Now 43rd in per-student spending

California 30th in Ed Week's state rankings
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Praised for its high academic standards and accountability measures, dinged for its low scores on the national standardized tests, low high school graduation rates, and disadvantages of high rates of poverty and non-English speaking households, California fell squarely in a crowded, mediocre middle – 30th among the states, in this year’s annual ratings by Education Week’s Quality Counts. It earned a C grade: 76.2. The perennially top-ranked states are Maryland (tops with B+, 87),  New York (84.7) and Massachusetts (82.6). Twenty states were between California and 10th West Virginia at 79.9.

The publication’s per-pupil spending ranking is the figure most commonly cited in California’s debate over school spending, because it’s adjusted for regional costs. This year, California ranked 43rd among the states and Washington, D.C.; last year it was 46th.   The $8,852 spent per pupil in 2008 – before the full impact of the recession hit California’s schools – was $2,371 below the national average of $11, 223. It will probably be headed lower once 2009 and 2010 figures are out. California is  squeezed between #42 Washington, just ahead of Arizona, and a freefall behind top-spending, low-cost Wyoming’s adjusted figure of $17,114.

California spends 3.5 percent on K-12 schools as a percentage of state taxable resources, 10 percent below the national average; it ranks 36th.

Quality Counts uses 50 measures, equally weighted. Thirty-six states joined California with a C.

The measures fall into six categories:

Chance for Success: Grade C (national average C+), rank 42nd . This measurement looks at indicators from preschool to adulthood. California ranked 8th in the nation with 80 percent of  kids in kindergarten, 17th with 50 percent in preschool, and 24th with 54 percent of adults enrolled in post-secondary institutions or holding a degree.

At the same time,  California ranks last in the nation, with only 61 percent of parents fluent in English (national average is 80 percent).

State Achievement Indicators: Grade D- (national average D+), rank 46th.  This category is largely based on problematic comparisons of state scores on the National Assessment of Educational Progress, in which California’s fourth and eighth graders have consistently ranked among the lowest in the nation. One problem is that NAEP doesn’t test algebra, which most California eighth graders take.

California does rank  8th in the percentage of high school students passing Advanced Placement tests (25 percent), and that percentage has increased impressively over the past decade.

Education Alignment Policies: Grade B- (national average C+), rank 14th. California does well because the state defines school readiness, has kindergarten standards aligned with first grade, and aligns high school career tech courses with industry expectations and post-secondary ed requirements.

School Finance: Grade C (national average C), rank 24th. Despite its low per-pupil spending, California ranked squarely in the middle overall. Its finance system, based on state taxes and not local revenues, is more equitably distributed than most states, for all its complexities and anomalies (high-spending districts in the Bay Area that are not dependent on state aid).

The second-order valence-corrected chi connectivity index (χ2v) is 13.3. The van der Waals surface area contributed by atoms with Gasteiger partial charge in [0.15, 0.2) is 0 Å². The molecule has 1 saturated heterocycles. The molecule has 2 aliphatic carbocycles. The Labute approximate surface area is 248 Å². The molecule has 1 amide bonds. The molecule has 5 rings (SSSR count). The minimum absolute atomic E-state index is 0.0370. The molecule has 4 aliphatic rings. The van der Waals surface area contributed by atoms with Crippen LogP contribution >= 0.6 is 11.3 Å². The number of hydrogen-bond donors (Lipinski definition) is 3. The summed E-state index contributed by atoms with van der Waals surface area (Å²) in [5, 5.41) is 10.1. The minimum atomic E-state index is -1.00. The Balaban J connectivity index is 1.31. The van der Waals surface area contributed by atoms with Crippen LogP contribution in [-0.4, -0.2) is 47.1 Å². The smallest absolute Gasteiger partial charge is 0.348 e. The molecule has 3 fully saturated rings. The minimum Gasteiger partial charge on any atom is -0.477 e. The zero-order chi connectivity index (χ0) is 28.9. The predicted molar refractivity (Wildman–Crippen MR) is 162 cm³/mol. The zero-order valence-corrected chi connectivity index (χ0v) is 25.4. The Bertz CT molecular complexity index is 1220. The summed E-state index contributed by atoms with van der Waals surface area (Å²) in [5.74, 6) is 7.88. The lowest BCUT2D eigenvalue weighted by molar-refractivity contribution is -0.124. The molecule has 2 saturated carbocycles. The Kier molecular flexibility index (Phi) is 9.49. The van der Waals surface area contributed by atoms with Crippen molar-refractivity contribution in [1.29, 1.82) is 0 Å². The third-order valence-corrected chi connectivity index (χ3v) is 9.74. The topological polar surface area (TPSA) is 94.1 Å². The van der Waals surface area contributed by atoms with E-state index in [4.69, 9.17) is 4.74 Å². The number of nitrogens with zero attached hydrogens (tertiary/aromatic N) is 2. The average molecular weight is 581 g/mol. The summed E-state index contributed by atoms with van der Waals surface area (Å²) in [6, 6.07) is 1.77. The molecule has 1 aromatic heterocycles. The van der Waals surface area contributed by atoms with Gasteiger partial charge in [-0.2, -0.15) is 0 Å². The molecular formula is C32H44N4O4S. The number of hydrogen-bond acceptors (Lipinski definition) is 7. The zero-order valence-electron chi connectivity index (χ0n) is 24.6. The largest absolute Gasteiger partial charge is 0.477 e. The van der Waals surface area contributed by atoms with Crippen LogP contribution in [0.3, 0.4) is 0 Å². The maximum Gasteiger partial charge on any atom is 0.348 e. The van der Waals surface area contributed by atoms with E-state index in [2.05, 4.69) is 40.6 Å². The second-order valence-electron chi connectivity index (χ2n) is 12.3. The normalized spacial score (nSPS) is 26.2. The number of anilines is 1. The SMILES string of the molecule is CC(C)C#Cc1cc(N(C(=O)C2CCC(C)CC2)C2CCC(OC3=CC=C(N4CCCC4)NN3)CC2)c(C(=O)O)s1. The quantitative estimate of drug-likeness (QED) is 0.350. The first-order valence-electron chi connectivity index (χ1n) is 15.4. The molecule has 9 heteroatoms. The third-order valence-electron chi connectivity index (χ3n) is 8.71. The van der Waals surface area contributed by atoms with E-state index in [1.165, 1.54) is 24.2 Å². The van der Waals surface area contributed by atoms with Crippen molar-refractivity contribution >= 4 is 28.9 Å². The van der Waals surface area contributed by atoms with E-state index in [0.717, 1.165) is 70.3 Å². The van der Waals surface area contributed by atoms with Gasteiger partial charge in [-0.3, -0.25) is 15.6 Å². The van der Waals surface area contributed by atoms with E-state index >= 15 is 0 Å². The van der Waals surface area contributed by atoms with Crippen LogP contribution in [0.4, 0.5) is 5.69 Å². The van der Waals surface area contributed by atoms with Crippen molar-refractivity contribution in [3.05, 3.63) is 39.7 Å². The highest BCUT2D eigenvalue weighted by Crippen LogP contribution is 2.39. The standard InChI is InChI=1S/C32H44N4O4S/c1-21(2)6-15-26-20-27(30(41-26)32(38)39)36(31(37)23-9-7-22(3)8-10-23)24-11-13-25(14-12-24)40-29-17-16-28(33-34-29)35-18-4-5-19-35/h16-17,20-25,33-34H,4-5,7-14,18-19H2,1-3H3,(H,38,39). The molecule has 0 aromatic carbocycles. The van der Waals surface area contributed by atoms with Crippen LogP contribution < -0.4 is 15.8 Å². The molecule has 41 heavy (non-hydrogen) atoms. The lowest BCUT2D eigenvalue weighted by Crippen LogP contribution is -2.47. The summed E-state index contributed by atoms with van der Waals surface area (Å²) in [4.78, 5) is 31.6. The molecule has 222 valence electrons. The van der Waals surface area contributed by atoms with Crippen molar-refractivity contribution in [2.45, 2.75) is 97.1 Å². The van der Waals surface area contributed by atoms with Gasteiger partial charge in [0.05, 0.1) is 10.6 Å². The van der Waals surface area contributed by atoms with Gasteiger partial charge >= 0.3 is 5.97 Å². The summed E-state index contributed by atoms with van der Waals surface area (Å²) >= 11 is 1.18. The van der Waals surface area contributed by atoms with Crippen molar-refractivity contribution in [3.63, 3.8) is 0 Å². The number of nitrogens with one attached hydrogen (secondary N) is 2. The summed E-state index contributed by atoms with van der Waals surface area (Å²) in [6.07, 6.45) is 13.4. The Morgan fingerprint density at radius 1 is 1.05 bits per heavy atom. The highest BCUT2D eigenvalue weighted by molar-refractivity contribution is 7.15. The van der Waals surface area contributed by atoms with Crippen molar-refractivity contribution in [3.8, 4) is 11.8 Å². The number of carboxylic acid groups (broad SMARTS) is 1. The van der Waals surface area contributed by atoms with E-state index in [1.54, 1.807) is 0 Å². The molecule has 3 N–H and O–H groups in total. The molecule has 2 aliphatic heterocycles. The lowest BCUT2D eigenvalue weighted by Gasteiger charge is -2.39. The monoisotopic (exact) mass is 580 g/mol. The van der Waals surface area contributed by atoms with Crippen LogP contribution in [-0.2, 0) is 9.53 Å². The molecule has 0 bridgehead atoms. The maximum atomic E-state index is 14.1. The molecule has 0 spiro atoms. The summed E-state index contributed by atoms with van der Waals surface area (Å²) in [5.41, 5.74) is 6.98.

Standards, Assessments, Accountability: Grade A- (national average B), rank 17th. Aligned standards are California’s strength, and its accountability measures, sanctioning low-performing schools for low API scores, get a nod from Ed Week. However, its tests are multiple choice and not scaled from one grade to the next.

Twenty-seven states have benchmark assessments to guide teachers and students; California does not. Two dozen states have extended response questions that measure deeper levels of understanding than multiple choice questions; California is not one of them. (The Brown administration has made rethinking assessments a priority.)

Efforts to Improve Teaching: Grade C (national average C), rank 20th. This one mystifies, since California has scaled back teacher training dramatically and eliminated state incentives for teachers and principals to work in low-performing schools (some districts offer incentives), and unlike 32 states, has no internship program for aspiring principals. It has a high student-teacher ratio and no requirements for professional development for teachers. Unlike 15 other states, it does not require annual evaluations of teachers; 13 states tie evaluations to student achievement, California does not.

California does pay its teachers as much as comparable professions (I’ve seen conflicting data). The average teacher salary of $68,093 is second highest in the nation, next to New York, according to the National Education Association.

Impact of the recession

This year, Ed Week examined how states responded to the recession with changes in policies.

California is one of 35 states that have cut spending for K-12. It is also one of :

  • 21 states that  have allowed greater flexibility to districts over spending decisions;
  • 10 states that allowed a short school year or shorter school day or week;
  • 11 states that loosened regulations on class size.

But other states have acted where California has not. It is not one of:

  • 15 states that have changed tenure rules in response to the economy or other factors;
  • 22 states that have  changed pension benefits or funding.

It also is not the one state (Arizona) that changed layoff criteria. California is one of only 11 states that require teacher layoffs based on seniority.